Also, use these CS87 final presentation rubrics to help you structure your talk and determine good slide content.

Project Demo
During final exam period, your project group will give me a 30 minute demo of your project. You should sign-up for a demo slot on this google doc (link was emailed to the class with some more information about the demo).

It is up to you to decide what you are going to demo. Before we meet, decide what you are going to show me, come up with a simple demo script, and run through it several times to make sure that there are no glitches during the demo. This is your chance to show off all your hard work; you want to convince me that you did something interesting and that you did a substantial amount of work.

Detailed Requirements for Project Written Report
Paper Organization
Writing Style Guidelines
What to handin

You should prepare a final written report that describes your project following the "Paper Organization" and in the manner of the "Writing Style" both listed below.

Your report should be 10-13 pages long using the latex template provided to you in your Project repo. Your report must be at least 10 pages and may not be more than 13 pages long (including references). You may add additional appendices that exceed this length, but they should not contain main content of your paper; they must be true appendix content such as complete longer examples or extra figures (the main figures and graphs should be in the body of your 10-13 page report).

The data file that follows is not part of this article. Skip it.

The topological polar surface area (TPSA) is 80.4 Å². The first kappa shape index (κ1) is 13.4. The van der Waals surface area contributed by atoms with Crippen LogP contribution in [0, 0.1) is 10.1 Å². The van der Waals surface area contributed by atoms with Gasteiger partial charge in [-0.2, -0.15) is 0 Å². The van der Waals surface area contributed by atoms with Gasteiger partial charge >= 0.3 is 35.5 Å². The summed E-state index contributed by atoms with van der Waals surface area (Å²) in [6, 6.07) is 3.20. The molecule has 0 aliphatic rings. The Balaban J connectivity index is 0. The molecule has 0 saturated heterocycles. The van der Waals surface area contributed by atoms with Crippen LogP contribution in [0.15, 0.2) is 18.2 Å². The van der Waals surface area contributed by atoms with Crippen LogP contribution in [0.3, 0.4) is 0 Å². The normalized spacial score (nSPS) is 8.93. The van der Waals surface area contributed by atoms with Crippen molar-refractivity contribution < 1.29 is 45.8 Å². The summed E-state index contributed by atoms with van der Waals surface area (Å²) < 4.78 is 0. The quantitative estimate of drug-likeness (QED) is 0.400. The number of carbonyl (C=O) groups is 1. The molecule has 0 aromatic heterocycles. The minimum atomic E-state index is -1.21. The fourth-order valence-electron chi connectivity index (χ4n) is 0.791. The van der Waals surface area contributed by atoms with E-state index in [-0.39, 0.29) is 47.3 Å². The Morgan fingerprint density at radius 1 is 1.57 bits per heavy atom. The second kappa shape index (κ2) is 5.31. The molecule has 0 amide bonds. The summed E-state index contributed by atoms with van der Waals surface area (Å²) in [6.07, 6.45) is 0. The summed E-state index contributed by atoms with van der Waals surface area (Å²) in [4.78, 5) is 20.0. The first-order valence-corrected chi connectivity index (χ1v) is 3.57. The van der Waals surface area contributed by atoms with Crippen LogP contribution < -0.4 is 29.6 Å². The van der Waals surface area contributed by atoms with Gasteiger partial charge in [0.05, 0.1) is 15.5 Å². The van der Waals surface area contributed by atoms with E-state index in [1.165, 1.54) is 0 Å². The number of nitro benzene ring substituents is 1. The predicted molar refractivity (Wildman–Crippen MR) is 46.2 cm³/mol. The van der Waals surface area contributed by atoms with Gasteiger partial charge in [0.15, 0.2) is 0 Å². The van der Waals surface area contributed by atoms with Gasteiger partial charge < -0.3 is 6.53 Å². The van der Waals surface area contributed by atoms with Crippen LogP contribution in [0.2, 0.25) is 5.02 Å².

You must write your paper in latex using the template for it in the FinalReport subdirectory of your Project repo:

Makefile  README.md  finalreport.bib  finalreport.tex
The README.md file has information about these files and some links to resources.

Paper Organization

You should have the following main sections in your paper:
  1. Abstract
    The abstract is a brief summary of your work. It should be written to make the reader want to read the rest of your paper. Briefly state the basic contents and conclusions of your paper: the problem you are solving, why the reader should care about this problem, your unique solution and/or implementation, and the main results and and contributions of your work.

  2. Introduction
    The introduction is the big picture of your work: what, why, and how. It includes a definition of the problem you are solving, a high-level description of your solution including any novel techniques and results you provide, and a summary of the main results of your paper. In addition, motivates the problem you are solving (why should a reader find your work important), and describes your contribution to the area (this may not be applicable to your project).

    The first paragraph of the introduction should contain all of this information in a very high-level. Subsequent paragraphs should discuss in more detail the problem you are solving, your solution, and your results and conclusions.

    • Statement of Problem Being Solved
    • Motivation
    • Problem Solution
    • Results and Conclusions

  3. Related Work
    This is an essential part of a research paper; discussing related work is a good way to put your work in context with other similar work, and to provide a way for you to compare/ contrast your work to other's work.